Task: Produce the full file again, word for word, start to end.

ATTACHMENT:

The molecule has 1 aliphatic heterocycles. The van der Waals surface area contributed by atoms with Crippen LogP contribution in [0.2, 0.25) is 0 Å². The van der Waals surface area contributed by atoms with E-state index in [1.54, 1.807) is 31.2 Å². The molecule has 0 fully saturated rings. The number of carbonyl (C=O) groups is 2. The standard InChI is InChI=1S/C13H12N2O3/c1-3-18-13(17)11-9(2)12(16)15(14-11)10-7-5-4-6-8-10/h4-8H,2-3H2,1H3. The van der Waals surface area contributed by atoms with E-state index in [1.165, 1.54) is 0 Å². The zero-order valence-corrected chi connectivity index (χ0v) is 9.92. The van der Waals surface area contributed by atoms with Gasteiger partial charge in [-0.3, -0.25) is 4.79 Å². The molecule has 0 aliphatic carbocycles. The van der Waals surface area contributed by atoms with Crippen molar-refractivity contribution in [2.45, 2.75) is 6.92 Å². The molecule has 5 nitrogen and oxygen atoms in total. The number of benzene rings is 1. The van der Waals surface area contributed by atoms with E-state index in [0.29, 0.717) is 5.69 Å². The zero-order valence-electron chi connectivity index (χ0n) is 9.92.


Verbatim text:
The molecule has 1 aliphatic heterocycles. The van der Waals surface area contributed by atoms with Crippen LogP contribution in [0.2, 0.25) is 0 Å². The van der Waals surface area contributed by atoms with E-state index in [1.54, 1.807) is 31.2 Å². The molecule has 0 fully saturated rings. The number of carbonyl (C=O) groups is 2. The standard InChI is InChI=1S/C13H12N2O3/c1-3-18-13(17)11-9(2)12(16)15(14-11)10-7-5-4-6-8-10/h4-8H,2-3H2,1H3. The van der Waals surface area contributed by atoms with E-state index in [1.165, 1.54) is 0 Å². The zero-order valence-corrected chi connectivity index (χ0v) is 9.92. The van der Waals surface area contributed by atoms with Gasteiger partial charge in [-0.3, -0.25) is 4.79 Å². The molecule has 0 aliphatic carbocycles. The van der Waals surface area contributed by atoms with Crippen molar-refractivity contribution in [2.45, 2.75) is 6.92 Å². The molecule has 5 nitrogen and oxygen atoms in total. The number of benzene rings is 1. The van der Waals surface area contributed by atoms with E-state index in [0.29, 0.717) is 5.69 Å². The zero-order valence-electron chi connectivity index (χ0n) is 9.92.